An unprecedented labour crisis is now gripping the logistics sector, driving up costs and reducing operational flexibility, according to a stream of leading logistics and recruitment executives.
Illustrating the scale of the challenge, Leigh Anderson, managing director of Bis Henderson Recruitment, told delegates at the Multimodal 2019 event in Birmingham, that in his 30 years of supply chain recruitment “in terms of a labour crisis, this is bad as it has been”.
Peter Ward, CEO of the United Kingdom Warehousing Association (UKWA), said he was “very, very concerned” about warehouse labour shortages, while Duncan Buchanan, policy director for England and Wales at the Road Haulage Association, highlighted the current ”very serious driver shortage situation”.
According to Anderson, more than 25% of people in the global supply chain globally are currently beyond retirement age, and some 45% of companies report that they are struggling to fill vacancies. And despite being beset by political and economic challenges, and with Brexit possibly ending access to EU labour supplies, he said any economic recovery could make shortages worse. “We have low unemployment and even in an uncertain society with Brexit, we still have shortages,” he noted.
Pauline Bastidon, head of European policy and the Brussels office at the Freight Transport Association (FTA), said FTA shipper members reported that while the UK driver shortage had eased in recent months, it had worsened considerably in continental Europe resulting in inflationary pricing and less operational flexibility.
“If you want something quickly transported that wasn’t quite foreseen or if you need additional capacity or to ship certain things at relatively short notice, then it’s a problem,” she told Lloyd’s Loading List. “Traditionally haulage in Europe was relatively flexible; you could do that relatively easily. It's now becoming more and more difficult.
“Haulage providers are more and more reluctant to provide that flexibility, or if they do it comes at a substantial cost compared with before.”
Addressing the image of the logistics sector would help ease shortages, agreed executives. Anderson said 70% of companies report that the perception of the industry was the biggest barrier, not least with only 15% of senior supply chain roles held by women compared to the near parity in achieved by sectors such as finance and insurance.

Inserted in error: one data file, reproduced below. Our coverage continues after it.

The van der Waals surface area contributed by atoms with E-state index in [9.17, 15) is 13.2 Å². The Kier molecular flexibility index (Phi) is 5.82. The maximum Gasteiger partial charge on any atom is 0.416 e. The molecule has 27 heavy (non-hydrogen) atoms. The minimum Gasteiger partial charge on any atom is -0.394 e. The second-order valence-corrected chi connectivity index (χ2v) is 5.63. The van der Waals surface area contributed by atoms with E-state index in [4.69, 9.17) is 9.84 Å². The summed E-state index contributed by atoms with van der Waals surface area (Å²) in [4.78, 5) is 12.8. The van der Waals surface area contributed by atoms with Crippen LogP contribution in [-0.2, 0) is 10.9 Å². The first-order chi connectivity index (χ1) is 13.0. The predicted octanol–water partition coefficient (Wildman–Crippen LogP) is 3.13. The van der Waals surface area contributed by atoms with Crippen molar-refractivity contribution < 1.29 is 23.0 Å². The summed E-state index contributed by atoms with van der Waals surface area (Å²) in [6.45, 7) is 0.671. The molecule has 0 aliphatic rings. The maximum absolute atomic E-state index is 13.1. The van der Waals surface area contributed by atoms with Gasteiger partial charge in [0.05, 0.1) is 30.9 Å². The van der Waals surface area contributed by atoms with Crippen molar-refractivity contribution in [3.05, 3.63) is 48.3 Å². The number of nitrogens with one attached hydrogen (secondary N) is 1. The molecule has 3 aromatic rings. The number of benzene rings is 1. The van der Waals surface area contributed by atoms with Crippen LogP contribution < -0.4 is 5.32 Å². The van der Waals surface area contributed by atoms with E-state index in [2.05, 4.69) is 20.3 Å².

“That’s pitifully low,” he added. “We have an image problem.”
He also noted that of the top 100 companies to work for in the UK, none were logistics or supply chain companies last year or in 2017, with DPD the last company to feature – at number 73 in 2016.
Sally Gilson, FTA’s head of skills, said more automation might reduce the need for workers, in future, in some parts of the logistics industry, but insisted “that won’t be enough; we need to attract more young people also”.
She agreed the negative image of the sector was a problem, with media coverage tending towards truck accidents and other negatives.
“It’s really vital we talk up our sector better,” she said. “There’s a huge amount of diversity in our sector. We need drivers, but it doesn’t have to be a job for life.”
She noted that starting as a driver or warehouse worker did not preclude promotion through an organisation, but these career opportunities were not highlighted enough.
She argued that recruiters could look for drivers seeking a career change. “35 is the average age of someone taking their HGV licence,” she said. “So, our demographic might be the middle-age market, people who have started their families - driving appeals to them now.
“1% of drivers are female, so we need to attract middle-aged men, but also show that our sector is open for women as well.
“We want to diversify and we need to show we’re not just white and male and that there are amazing career opportunities in logistics.”
Buchanan admitted haulage companies and trade bodies needed to work harder on recruitment and training, not least with Brexit set to limit supply.
“We need to get our house in order,” he told Multimodal delegates. “We can’t rely on importing labour; we need to make a better use of our labour. We need to create the right environment and work harder at training ourselves. There are fault lines with government policy in this area, but we need to work with government and the people who control the purse strings.”